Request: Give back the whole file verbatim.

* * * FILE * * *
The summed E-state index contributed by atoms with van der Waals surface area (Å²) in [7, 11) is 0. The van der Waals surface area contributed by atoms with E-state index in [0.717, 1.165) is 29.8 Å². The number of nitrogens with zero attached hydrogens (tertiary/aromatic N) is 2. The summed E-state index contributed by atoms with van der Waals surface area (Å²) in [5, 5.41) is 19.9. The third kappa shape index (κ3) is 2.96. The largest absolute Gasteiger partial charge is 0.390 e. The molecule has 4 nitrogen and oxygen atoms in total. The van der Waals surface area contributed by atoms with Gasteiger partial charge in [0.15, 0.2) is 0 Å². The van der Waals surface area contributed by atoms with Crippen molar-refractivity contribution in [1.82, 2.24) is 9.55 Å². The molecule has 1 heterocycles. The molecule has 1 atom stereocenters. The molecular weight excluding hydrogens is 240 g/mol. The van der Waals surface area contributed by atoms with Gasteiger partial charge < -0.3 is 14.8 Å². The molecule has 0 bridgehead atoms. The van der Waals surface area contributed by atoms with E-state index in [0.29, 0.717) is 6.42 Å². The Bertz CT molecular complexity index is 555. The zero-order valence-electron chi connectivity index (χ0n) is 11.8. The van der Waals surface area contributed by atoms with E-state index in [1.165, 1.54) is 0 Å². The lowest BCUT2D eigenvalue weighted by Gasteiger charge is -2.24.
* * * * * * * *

The summed E-state index contributed by atoms with van der Waals surface area (Å²) in [7, 11) is 0. The van der Waals surface area contributed by atoms with E-state index in [0.717, 1.165) is 29.8 Å². The number of nitrogens with zero attached hydrogens (tertiary/aromatic N) is 2. The summed E-state index contributed by atoms with van der Waals surface area (Å²) in [5, 5.41) is 19.9. The third kappa shape index (κ3) is 2.96. The largest absolute Gasteiger partial charge is 0.390 e. The molecule has 4 nitrogen and oxygen atoms in total. The van der Waals surface area contributed by atoms with Gasteiger partial charge in [0.15, 0.2) is 0 Å². The van der Waals surface area contributed by atoms with Crippen molar-refractivity contribution in [1.82, 2.24) is 9.55 Å². The molecule has 1 heterocycles. The molecule has 1 atom stereocenters. The molecular weight excluding hydrogens is 240 g/mol. The van der Waals surface area contributed by atoms with Gasteiger partial charge < -0.3 is 14.8 Å². The molecule has 0 bridgehead atoms. The van der Waals surface area contributed by atoms with E-state index in [0.29, 0.717) is 6.42 Å². The Bertz CT molecular complexity index is 555. The zero-order valence-electron chi connectivity index (χ0n) is 11.8. The van der Waals surface area contributed by atoms with E-state index in [1.165, 1.54) is 0 Å². The lowest BCUT2D eigenvalue weighted by Gasteiger charge is -2.24.